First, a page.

Paganistan: Notes from the Secret Commonwealth

In Which One Midwest Man-in-Black Confers, Converses & Otherwise Hob-Nobs with his Fellow Hob-Men (& -Women) Concerning the Sundry Ways of the Famed but Ill-Starred Tribe of Witches.

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The Adoration of the Animal God

Posted by on in Culture Blogs

The Ghent Altarpiece: Adoration of the Mystic Lamb, detail of the Lamb with  kneeling Angels - Hubert and Jan Van Eyck — Google Arts & Culture


If I told you that one of the greatest masterpieces of Christian art is actually at heart a depiction of the Witches' Sabbat, would you believe me?

While the imagery of the central and focal panel of Hubert and Jan van Eyck's monumental polyptych the Ghent Altarpiece (completed 1432), known to art historians as The Adoration of the Mystic Lamb, is impeccably Biblical and orthodox, the painting has a haunting and frankly disturbing quality that reads as anything but.

It depicts the worship of the Animal God.

In an idealized landscape, worshipers converge from all directions on a central altar. The altar is encircled by kneeling winged adorants. On the altar itself stands a hornless Ram, white and shining. The god himself gazes outwards, meeting the eyes of the viewer. From his head shines light.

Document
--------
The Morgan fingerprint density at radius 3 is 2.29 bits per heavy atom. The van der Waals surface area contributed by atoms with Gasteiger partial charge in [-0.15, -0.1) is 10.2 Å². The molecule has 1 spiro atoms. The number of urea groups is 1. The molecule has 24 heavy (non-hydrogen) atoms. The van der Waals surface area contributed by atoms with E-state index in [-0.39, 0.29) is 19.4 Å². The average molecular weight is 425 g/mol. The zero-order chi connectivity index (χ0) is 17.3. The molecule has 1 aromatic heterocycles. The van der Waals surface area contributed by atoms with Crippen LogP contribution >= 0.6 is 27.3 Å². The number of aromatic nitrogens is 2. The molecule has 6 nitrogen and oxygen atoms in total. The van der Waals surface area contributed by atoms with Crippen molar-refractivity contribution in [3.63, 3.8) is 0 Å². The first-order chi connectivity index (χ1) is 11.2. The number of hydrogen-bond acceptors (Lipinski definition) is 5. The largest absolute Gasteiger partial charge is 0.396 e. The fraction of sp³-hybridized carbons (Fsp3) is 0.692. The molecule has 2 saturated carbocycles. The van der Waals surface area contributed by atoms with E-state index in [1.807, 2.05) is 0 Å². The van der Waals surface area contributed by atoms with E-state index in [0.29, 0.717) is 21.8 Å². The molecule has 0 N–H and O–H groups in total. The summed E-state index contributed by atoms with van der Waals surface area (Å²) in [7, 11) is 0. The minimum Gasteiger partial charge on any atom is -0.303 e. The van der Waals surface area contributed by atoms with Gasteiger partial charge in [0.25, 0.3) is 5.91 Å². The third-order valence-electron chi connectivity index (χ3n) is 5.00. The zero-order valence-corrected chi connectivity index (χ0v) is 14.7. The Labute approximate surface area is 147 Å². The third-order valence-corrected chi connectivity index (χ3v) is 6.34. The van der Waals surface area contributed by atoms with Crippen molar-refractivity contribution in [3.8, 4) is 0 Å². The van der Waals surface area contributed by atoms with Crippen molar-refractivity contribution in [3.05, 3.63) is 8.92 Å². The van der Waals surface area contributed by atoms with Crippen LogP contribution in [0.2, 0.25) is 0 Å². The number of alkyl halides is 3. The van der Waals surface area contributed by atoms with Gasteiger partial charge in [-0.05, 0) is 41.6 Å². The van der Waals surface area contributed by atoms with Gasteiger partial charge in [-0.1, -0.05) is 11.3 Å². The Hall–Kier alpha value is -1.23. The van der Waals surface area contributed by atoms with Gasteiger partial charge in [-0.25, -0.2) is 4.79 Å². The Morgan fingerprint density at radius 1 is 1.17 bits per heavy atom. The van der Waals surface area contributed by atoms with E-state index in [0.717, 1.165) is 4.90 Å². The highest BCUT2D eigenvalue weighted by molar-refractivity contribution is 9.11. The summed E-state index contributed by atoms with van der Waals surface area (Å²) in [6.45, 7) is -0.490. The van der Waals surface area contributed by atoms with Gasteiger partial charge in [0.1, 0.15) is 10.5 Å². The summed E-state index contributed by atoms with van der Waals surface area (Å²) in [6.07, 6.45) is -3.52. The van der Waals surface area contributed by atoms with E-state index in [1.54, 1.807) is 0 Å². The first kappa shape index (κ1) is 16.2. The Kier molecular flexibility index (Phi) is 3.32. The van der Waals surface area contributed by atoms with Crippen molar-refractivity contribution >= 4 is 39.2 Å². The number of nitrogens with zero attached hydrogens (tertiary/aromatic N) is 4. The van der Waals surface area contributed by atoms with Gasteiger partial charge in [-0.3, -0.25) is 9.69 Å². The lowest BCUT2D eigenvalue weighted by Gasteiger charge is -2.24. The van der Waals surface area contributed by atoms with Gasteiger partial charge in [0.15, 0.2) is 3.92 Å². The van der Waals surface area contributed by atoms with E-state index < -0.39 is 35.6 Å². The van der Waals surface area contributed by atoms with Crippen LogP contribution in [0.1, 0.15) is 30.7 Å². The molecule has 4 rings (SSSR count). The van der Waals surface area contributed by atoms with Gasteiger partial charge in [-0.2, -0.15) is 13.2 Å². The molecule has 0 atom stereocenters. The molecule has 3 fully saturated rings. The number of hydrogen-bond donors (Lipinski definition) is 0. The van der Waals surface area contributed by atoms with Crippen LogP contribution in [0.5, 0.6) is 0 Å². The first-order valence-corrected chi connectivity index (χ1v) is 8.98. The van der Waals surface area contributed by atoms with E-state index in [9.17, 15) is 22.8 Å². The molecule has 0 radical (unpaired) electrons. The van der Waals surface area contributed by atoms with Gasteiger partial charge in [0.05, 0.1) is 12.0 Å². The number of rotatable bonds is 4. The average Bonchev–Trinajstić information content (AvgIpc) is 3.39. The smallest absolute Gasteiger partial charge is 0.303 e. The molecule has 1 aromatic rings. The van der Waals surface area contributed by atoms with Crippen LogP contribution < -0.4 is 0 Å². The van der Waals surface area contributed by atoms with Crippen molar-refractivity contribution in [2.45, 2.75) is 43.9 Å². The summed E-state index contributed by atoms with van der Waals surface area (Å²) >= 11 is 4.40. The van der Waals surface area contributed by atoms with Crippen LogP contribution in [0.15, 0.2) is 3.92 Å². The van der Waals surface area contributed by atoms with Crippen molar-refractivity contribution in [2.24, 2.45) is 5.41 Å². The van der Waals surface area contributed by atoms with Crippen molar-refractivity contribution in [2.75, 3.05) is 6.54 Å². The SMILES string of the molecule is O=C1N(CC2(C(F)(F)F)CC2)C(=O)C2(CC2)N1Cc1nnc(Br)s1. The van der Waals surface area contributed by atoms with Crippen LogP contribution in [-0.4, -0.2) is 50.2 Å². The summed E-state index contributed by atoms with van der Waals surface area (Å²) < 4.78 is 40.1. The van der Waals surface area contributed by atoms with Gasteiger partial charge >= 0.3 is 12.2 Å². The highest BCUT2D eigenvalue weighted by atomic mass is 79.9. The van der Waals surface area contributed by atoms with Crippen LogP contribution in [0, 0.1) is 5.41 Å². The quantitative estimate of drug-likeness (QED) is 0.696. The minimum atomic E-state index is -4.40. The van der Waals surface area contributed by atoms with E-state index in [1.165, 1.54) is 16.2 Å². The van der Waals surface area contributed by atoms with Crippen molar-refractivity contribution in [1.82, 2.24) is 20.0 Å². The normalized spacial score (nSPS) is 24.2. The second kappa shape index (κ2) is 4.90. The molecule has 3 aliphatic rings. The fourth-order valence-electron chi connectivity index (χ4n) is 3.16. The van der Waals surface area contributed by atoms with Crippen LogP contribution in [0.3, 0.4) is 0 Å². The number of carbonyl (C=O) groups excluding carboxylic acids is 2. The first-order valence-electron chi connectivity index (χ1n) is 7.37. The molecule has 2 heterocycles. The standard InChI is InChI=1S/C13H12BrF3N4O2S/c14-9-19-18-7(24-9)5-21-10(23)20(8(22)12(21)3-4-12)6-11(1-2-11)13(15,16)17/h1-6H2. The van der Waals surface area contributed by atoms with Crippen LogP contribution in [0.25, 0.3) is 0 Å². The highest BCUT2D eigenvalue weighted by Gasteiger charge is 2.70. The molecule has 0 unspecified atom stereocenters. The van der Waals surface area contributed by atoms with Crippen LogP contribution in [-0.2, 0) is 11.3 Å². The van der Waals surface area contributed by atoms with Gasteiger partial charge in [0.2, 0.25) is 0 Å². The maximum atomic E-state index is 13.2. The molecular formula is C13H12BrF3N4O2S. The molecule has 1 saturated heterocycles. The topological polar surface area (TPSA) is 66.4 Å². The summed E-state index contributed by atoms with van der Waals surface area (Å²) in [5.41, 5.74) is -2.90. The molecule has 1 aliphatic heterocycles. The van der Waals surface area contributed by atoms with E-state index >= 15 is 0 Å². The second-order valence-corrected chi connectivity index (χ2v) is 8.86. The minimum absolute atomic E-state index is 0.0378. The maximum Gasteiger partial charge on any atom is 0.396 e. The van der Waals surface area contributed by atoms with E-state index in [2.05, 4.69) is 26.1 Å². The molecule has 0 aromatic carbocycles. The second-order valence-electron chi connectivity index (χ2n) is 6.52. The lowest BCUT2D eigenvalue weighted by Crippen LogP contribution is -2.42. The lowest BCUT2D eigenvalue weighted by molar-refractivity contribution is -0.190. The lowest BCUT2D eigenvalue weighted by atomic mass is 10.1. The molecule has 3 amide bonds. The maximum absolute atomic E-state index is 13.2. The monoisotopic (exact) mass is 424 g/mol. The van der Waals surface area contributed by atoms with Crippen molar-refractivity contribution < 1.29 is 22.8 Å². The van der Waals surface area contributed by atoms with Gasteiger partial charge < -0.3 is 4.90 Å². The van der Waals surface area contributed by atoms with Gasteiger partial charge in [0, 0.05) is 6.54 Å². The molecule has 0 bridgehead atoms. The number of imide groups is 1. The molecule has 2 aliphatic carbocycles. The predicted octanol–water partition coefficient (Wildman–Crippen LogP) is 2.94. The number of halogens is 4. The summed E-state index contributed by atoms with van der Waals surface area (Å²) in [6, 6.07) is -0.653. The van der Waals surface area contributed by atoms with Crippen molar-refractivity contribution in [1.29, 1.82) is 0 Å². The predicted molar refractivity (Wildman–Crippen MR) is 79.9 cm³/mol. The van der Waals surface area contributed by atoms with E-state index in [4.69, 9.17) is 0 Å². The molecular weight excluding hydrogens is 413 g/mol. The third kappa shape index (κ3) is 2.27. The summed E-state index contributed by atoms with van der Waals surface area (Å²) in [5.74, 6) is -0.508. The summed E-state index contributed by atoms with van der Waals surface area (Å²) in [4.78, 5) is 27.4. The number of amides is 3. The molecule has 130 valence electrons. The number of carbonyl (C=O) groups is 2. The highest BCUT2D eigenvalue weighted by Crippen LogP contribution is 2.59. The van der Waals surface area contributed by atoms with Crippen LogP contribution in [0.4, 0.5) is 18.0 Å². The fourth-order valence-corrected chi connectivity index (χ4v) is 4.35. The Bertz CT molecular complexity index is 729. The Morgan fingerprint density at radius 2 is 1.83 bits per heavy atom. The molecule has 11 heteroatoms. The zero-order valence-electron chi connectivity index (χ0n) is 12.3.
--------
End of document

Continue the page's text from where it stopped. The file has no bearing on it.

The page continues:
(By the way, that's not actually an extremely pendulous scrotum hanging between his legs, though it sure does look like one: it's his tail.)

Yeah, yeah, the Lamb of God. Yeah, yeah, angels, virgin martyrs, confessors, knights of Christ. Yeah, sure.

They're worshiping a Ram.

Any witch that's ever been to the Sabbat recognizes this scene, though she may not tell you so. The Horned on the altar, surrounded by his coven, with every witchly eye turned towards him. This is the Eternal Sabbat, the witch's true Paradise. We know, because we've been there.

No, I'm not suggesting that van Eyck was a secret member of what Margaret Murray called the “Witch cult.” (It sure would make an interesting story, though, if not a novel.) It is interesting to note, though, that in fact Adoration of the Mystic Lamb was painted at exactly the time—and near to the geographic locus from which—the concept of the Witches' Sabbat, as an iconic counter-worship, first emerged.

No, I'm suggesting something deeper: that van Eyck's mystic painting embodies, under the guise of Christian orthodoxy, an atavistic longing of the human heart, something that will never change because it is intrinsic to who we are.

As humans, as animals ourselves, our truest gods will always be Animal Gods.

 As witch could tell you.






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Poet, scholar and storyteller Steven Posch was raised in the hardwood forests of western Pennsylvania by white-tailed deer. (That's the story, anyway.) He emigrated to Paganistan in 1979 and by sheer dint of personality has become one of Lake Country's foremost men-in-black. He is current keeper of the Minnesota Ooser.


  • Anthony Gresham
    Anthony Gresham Wednesday, 23 December 2020

    I know it's flippant of me and betrays my degree in Art History but I wonder if anyone has made a Jigsaw puzzle version of The Adoration of the Mystic Lamb?

  • Steven Posch
    Steven Posch Thursday, 24 December 2020

    If so, sign me up for one!

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